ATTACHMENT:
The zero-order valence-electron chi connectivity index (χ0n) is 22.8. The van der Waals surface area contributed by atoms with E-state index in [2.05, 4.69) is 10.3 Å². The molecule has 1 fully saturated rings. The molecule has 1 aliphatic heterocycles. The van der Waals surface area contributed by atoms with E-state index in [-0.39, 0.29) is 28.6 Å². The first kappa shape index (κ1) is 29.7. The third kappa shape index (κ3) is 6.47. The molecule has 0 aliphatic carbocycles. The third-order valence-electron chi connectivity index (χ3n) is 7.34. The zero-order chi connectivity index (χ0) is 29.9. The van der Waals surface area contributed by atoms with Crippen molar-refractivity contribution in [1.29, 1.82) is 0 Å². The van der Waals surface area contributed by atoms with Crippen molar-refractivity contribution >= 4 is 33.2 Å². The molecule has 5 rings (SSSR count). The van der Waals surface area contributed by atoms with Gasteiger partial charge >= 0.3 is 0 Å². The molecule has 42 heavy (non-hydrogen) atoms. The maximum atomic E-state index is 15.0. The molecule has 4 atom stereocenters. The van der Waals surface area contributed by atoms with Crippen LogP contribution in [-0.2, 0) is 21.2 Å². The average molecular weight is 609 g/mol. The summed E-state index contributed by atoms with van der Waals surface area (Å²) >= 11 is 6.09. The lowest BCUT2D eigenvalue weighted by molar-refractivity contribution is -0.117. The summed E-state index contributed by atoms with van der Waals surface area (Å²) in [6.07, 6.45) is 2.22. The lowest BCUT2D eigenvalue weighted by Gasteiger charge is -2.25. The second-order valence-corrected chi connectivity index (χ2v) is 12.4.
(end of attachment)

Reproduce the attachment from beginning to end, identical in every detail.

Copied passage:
The zero-order valence-electron chi connectivity index (χ0n) is 22.8. The van der Waals surface area contributed by atoms with E-state index in [2.05, 4.69) is 10.3 Å². The molecule has 1 fully saturated rings. The molecule has 1 aliphatic heterocycles. The van der Waals surface area contributed by atoms with E-state index in [-0.39, 0.29) is 28.6 Å². The first kappa shape index (κ1) is 29.7. The third kappa shape index (κ3) is 6.47. The molecule has 0 aliphatic carbocycles. The third-order valence-electron chi connectivity index (χ3n) is 7.34. The zero-order chi connectivity index (χ0) is 29.9. The van der Waals surface area contributed by atoms with Crippen molar-refractivity contribution in [1.29, 1.82) is 0 Å². The van der Waals surface area contributed by atoms with Crippen molar-refractivity contribution >= 4 is 33.2 Å². The molecule has 5 rings (SSSR count). The van der Waals surface area contributed by atoms with Gasteiger partial charge >= 0.3 is 0 Å². The molecule has 42 heavy (non-hydrogen) atoms. The maximum atomic E-state index is 15.0. The molecule has 4 atom stereocenters. The van der Waals surface area contributed by atoms with Crippen LogP contribution in [-0.2, 0) is 21.2 Å². The average molecular weight is 609 g/mol. The summed E-state index contributed by atoms with van der Waals surface area (Å²) >= 11 is 6.09. The lowest BCUT2D eigenvalue weighted by molar-refractivity contribution is -0.117. The summed E-state index contributed by atoms with van der Waals surface area (Å²) in [6.07, 6.45) is 2.22. The lowest BCUT2D eigenvalue weighted by Gasteiger charge is -2.25. The second-order valence-corrected chi connectivity index (χ2v) is 12.4.